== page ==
23
Feb
09

A Superhero, a Gay Activist, and a “Slumdog”: Recapping the 2009 Oscars

oscar1For those who didn’t watch yes, “Slumdog” majorly won the Academy Awards.

With that out of the way, let’s take a look back at what just happened, shall we?

For the first time in “I don’t know how many” years, a foreign actor hosted the Oscars. Hugh Jackman, the Australian actor known mainly for playing “Wolverine” in the “X-Men” franchise hosted for the first time. Maybe he was selected because he was listed as a “Sexiest Man of the Year.” Maybe it’s because people love “Wolverine.” Either way he did okay, as in “passable.” Instead of inserting himself into the ceremony or making quips, as so many others have done in the past, he got that business out of the way in the opening segment. His joke about “Kate Winslet, a British actress playing a German, Robert Downey, Jr, an American actor playing an Australian actor playing an African-American, and me, an Australian actor playing in Australian in a movie called, ‘Australia’” was inciteful, but that was about it. Jackman ducked-out to let the other presenters hold the stage more than he, and maybe that was the safest route to go. I’m not quite sure that he’ll be asked back or if he would even come back if asked.

There were several themes to this year’s Oscars. The first was to give the audience at home a “stripped down” feeling as to how movies are made. This worked somewhat in the beginning when Jackman was doing a musical number that critiqued the Academy on how they made their decisions while he danced around cardboard set pieces. As the show went on this theme was reiterated but given up by the last hour.

Another theme: the Academy doesn’t like action or superhero films. Nothing is more blatant than when a $1 billion money-making movie’s nominations are centered around film editing, visual effects, and sound. If that wasn’t enough action star Will Smith hosted a segment around this fact even stating that while action movies don’t get the Academy’s attention, they do get the fans.

What’s the deal with musicals? I’ve never been a big fan of them, but apparently Hugh Jackman is. Not only did he do an opening musical number (as mentioned above) but he did another that montaged so many previous movie musicals together. Helping in the song and dance were Vanessa Hudgens, Beyonce Knowles, and members of “High School Musical 3.” After everything was said and done Hugh Jackman thanked everyone on stage. The camera quickly cut to Penelope Cruz who didn’t appear amused one bit. It then cut back to Jackman who proudly proclaimed, “This was created by Baz Luhrmann.” The camera quickly cuts to Baz who’s sitting in his chair with a look on his face that said, “Now I know what it’s like to sell my soul for a paycheck.”

One of the cool things the awards ceremony did was to present the awards for Best and Supporting Actors and Actresses by having five former Best Supporting Actors and Actresses walk onto the stage, each actor or actress lauding a specified nominee. Good job.

I was conflicted on some of the montage segments, especially with the camera zooming in on one moment, then zooming out as if we were watching a TV screen, then finding another screen and zooming in on that scene, then zooming out… etc. It worked for the animation segment, and kudos to Pixar for allowing characters from other animation studios to share space with “Wall*E.” That was cool. However the Judd Apatow Comedy montage segment was not save for Oscar-winning cinematographer Janusz Kaminski joining in with James Franco and Seth Rogen (“Sorry, Mr. Spielberg, business is slow.”)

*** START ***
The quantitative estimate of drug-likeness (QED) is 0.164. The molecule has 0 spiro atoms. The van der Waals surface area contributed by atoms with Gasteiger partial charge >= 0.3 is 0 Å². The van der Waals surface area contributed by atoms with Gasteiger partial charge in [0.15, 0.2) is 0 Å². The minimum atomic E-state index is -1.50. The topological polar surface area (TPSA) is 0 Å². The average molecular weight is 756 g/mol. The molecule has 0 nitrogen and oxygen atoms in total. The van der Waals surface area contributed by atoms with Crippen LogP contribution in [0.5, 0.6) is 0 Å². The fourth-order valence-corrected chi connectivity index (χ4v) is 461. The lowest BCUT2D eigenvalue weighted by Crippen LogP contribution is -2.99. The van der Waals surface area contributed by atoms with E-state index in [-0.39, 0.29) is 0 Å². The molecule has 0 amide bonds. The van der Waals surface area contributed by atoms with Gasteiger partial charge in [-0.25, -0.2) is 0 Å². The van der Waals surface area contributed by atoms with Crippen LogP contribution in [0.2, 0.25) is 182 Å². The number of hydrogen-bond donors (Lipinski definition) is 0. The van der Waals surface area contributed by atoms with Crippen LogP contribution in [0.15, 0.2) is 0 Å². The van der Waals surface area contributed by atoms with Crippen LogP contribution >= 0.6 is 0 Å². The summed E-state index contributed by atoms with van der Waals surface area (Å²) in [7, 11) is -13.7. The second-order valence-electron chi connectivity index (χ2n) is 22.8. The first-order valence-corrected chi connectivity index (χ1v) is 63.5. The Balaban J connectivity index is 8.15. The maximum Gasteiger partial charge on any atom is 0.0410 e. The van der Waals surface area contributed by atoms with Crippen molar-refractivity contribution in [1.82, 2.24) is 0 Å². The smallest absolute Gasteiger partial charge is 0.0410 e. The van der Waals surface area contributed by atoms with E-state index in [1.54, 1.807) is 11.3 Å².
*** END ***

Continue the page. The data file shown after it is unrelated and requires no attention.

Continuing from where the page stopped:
One other positive note: Steve Martin and Tina Fey announcing the awards for Screenwriting. They were a great duo and one of the better pairs for the awards show.

As for the winners, losers, and upsets, let’s get this out of the way: almost everyone knew “Slumdog Millionaire” would take Best Picture (and then some) and that Heath Ledger would have a posthumous Oscar for “The Dark Knight.” Aside from that, most of the other categories people felt ambivalent about. Kate Winslet won for “The Reader,” which most critics claimed wasn’t as good as her work in “Revolutionary Road.” Whether there was any additional sympathy for “The Dark Knight” is questionable, but Batman did take home Best Sound Editing among its nominations but was upset by “The Curious Case of Benjamin Button,” which took home Art Direction, Makeup, and Visual Effects. “Milk” won Best Original Screenplay and caused an upset for Mickey Rourke and “The Wrestler,” when Sean Penn took Best Actor instead.

And now, the winners:

Best Picture: “Slumdog Millionaire”

Actor in a Leading Role: Sean Penn, “Milk”

Actress in a Leading Role: Kate Winslet, “The Reader”

Directing: “Slumdog Millionaire”

Foreign Language Film: “Departures”

Music (Song): “Jai Ho,” “Slumdog Millionaire”

Music (Score): “Slumdog Millionaire”

Film Editing: “Slumdog Millionaire”

Sound Mixing: “Slumdog Millionaire”

Sound Editing: “The Dark Knight”

Visual Effects: “The Curious Case of Benjamin Button”

Documentary Short: “Smile Pinki”

Documentary Feature: “Man on a Wire”

Actor in a Supporting Role: Heath Ledger, “The Dark Knight”

Actress in a Supporting Role: Penelope Cruz, “Vicky Cristina Barcelona”

Cinematography: “Slumdog Millionaire”

Makeup: “The Curious Case of Benjamin Button”

Costume Design: “The Duchess”

Art Direction: “The Curious Case of Benjamin Button”

Short Film (Live Action): Spielzeugland (Toyland)

Short Film (Animated): “La Maison En Petites Cubes”

Animated Feature Film: “Wall*E”

Writing (Adapted Screenplay): “Slumdog Millionaire”

Writing (Original Screenplay): “Milk”

Source: www.oscars.com

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